Shares of stock are not imaginary. If you and your brother each own 50% of a business with assets such as equipment, inventory, land, building, client list, etc. is your share of the business imaginary? Of course not. It is a real share which represents ownership of a certian % of a companies assets. It works the same with publicly owned companies.

As far as the value of assets being imaginary I also beg to differ. A desirable house built on land is more valuable than the same land with no house built on it. How much more valuable? At least more valuable then the sum of costs and work it takes to build the house. Value may be uncertian but it is certianly not imaginary.



posted on May, 31 2010 @ 11:59 PM
link   
reply to post by randolrs1
 


How is it different than calling a bookie and placing a bet on the Superbowl?

The thing about stocks is they represent an actual fraction of ownership of a business. A business that (ideally) has infrastructure, property and other assets. No?

If not then its only getting harder to assume we need such a system.

The idea that we need a system where tycoons can collude and all continuously bet that oilprices will continue to skyrocket over the course of a year and then they do simply because these aholes made it happen... the idea that we need such a system is total insanity.

Furthermore, the oil speculation is just an out and obvious example. If they can go that far with it and not get busted then imagine how often this is done in a more subtle manner.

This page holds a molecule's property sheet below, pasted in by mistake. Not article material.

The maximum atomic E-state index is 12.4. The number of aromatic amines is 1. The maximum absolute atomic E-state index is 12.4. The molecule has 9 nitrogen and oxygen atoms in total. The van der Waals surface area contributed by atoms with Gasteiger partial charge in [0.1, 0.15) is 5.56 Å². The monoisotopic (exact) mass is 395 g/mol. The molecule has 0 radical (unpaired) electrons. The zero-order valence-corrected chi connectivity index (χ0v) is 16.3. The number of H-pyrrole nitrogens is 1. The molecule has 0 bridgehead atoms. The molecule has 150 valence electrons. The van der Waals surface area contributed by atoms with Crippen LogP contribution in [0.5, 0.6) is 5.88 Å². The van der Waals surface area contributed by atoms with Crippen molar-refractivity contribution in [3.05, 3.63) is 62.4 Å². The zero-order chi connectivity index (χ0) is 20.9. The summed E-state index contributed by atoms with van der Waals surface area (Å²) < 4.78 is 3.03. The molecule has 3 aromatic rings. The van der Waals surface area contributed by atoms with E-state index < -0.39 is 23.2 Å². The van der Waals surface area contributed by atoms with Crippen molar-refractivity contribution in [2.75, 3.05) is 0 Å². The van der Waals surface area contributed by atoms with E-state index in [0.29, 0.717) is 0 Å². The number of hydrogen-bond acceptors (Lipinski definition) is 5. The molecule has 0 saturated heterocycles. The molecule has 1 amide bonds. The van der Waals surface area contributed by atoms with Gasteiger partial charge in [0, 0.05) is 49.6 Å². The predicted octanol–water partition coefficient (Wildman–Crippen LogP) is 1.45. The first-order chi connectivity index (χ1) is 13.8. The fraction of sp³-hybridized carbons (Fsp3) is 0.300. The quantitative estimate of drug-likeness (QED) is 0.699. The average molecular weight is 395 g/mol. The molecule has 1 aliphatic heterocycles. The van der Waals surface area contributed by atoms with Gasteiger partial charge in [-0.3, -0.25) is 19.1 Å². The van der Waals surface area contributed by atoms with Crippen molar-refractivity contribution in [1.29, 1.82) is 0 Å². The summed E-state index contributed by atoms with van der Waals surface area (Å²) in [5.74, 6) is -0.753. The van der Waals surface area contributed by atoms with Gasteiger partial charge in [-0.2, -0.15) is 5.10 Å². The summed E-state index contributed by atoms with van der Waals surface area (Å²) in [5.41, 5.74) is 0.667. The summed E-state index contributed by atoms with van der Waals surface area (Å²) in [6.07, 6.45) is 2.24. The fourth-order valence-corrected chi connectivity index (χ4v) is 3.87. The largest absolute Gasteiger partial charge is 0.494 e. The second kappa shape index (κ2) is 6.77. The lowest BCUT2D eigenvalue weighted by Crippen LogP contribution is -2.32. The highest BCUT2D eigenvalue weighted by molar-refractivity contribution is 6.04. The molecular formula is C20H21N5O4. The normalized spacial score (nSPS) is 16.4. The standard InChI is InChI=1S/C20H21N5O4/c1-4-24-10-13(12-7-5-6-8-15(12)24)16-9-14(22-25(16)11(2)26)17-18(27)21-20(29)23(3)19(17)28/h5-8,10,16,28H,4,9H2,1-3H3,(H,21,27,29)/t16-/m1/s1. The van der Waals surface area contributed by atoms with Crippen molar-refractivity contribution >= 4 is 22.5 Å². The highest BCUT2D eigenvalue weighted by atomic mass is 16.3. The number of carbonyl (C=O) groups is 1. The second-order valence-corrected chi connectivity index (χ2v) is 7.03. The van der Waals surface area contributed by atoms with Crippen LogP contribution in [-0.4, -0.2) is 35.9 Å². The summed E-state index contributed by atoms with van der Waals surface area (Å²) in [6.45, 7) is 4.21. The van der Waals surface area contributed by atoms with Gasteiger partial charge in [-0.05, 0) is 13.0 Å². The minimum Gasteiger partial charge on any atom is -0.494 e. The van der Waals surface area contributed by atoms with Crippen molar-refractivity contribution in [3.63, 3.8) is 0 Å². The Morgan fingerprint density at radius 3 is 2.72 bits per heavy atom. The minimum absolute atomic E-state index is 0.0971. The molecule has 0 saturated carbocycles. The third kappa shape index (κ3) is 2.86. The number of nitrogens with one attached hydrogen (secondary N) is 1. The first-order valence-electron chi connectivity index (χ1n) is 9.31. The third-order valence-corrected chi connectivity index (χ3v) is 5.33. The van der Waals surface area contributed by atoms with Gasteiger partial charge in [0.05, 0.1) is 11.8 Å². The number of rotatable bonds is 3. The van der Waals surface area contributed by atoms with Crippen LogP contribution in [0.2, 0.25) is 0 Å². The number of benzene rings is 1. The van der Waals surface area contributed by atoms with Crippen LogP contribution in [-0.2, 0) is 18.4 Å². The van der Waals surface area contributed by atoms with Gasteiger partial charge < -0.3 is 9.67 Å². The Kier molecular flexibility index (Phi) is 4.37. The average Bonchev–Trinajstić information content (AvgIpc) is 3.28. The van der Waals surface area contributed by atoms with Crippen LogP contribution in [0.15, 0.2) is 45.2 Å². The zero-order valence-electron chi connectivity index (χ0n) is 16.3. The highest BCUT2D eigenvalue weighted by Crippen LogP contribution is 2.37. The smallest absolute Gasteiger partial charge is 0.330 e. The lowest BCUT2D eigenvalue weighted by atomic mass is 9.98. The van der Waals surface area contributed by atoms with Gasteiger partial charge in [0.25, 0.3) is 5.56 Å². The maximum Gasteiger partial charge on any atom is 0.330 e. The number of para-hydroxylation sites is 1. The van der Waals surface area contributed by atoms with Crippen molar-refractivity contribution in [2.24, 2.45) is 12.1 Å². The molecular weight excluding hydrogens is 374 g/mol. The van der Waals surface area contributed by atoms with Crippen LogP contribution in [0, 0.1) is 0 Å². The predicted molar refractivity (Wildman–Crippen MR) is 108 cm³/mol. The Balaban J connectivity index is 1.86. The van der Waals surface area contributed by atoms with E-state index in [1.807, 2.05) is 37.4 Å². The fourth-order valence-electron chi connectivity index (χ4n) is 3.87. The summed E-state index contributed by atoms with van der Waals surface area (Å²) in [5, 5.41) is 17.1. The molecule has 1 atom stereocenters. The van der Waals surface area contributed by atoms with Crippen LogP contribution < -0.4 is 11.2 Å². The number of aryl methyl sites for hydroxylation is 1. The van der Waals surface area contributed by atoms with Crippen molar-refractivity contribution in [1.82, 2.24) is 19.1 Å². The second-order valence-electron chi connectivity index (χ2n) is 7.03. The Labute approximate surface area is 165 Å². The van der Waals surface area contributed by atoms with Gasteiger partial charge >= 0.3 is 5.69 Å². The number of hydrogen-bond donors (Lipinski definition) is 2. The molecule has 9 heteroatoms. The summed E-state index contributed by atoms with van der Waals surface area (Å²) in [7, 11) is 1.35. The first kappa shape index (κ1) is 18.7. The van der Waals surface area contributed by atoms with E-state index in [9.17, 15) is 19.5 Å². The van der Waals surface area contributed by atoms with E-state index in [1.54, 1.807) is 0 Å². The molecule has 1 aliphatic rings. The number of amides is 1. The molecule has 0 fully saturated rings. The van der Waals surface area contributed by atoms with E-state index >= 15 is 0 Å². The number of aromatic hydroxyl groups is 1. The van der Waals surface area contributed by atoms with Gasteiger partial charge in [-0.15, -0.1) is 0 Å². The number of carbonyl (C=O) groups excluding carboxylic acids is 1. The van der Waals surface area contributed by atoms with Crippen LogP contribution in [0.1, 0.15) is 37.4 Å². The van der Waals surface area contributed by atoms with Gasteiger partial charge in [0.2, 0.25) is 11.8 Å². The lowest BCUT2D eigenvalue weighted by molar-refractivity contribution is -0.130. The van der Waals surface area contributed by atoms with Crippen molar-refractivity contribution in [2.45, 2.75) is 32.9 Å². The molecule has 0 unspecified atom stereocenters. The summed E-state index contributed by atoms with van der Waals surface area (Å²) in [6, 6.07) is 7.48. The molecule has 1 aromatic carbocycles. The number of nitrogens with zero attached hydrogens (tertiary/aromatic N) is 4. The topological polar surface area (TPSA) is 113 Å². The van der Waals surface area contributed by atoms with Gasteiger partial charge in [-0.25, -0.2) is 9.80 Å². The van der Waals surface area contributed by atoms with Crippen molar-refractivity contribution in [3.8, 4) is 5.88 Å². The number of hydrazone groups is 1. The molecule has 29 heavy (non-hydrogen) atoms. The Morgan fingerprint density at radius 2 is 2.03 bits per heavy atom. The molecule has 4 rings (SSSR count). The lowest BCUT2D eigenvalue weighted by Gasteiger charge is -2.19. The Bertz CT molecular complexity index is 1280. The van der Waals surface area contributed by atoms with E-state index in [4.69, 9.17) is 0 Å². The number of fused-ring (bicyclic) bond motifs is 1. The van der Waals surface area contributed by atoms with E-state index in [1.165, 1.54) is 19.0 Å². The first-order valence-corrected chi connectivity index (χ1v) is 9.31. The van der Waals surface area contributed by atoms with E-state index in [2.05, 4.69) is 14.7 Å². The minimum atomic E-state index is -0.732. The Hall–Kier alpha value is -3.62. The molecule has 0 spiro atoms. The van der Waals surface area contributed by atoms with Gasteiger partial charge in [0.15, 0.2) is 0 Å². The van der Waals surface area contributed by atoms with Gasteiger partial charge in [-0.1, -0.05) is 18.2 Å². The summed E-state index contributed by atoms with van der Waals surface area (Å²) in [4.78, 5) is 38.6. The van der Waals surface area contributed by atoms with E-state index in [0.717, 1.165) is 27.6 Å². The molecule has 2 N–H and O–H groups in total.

Originally posted by sligtlyskeptical
My point is that time is an equalizer. If a stock will be worth X based on their earnings, cash flows and future prospects, eventually the stock will find that price, regardless of what happens in between. The market manipulation is just noise and over long periods of time doesn't result in a much different return for a long term investor than they would have had without any manipulation.


I hate to be so blunt, but try telling that to the surviving masses who lived thru the Great Depression. And I'm sure there are plenty of similar "tell that to's" we could come up with.

Ok, so today, or rather 5 years ago, most wouldn't feel the effects of yesteryears Great Depression? Think of the countless trillions of dollars that have been squandered out of everyone via stock market system (alone). Just because work starts again and people can again afford to pay a mortgage doesn't mean there's a net gain. When they were screwed out of their assets and then didn't have work for years there is no net gain outside of Wall Street. I'm not even sure how you'd show the trend you're talking about. The line representing what; WHO is it that benefits above the "fuzz"?

I'm talking system as a whole here, not a handful of graphs that might illustrate your point.

From there the damage that the siphoned money causes when these same crooks use it to secure their interests politically. The dangers of offset money from the society go way beyond measurable long term profits across the stock system.

I wouldn't know where to begin to try and tabulate it, but if the world knew how much wealth has been plundered of the decades via the stock market alone, the world would be burning in a few days time. Especially when you add in the theft via fiat currency inflation and their ilk.

[edit on 1-6-2010 by IgnoranceIsntBlisss]



new topics

top topics
 
2
<< 1   >>

log in

join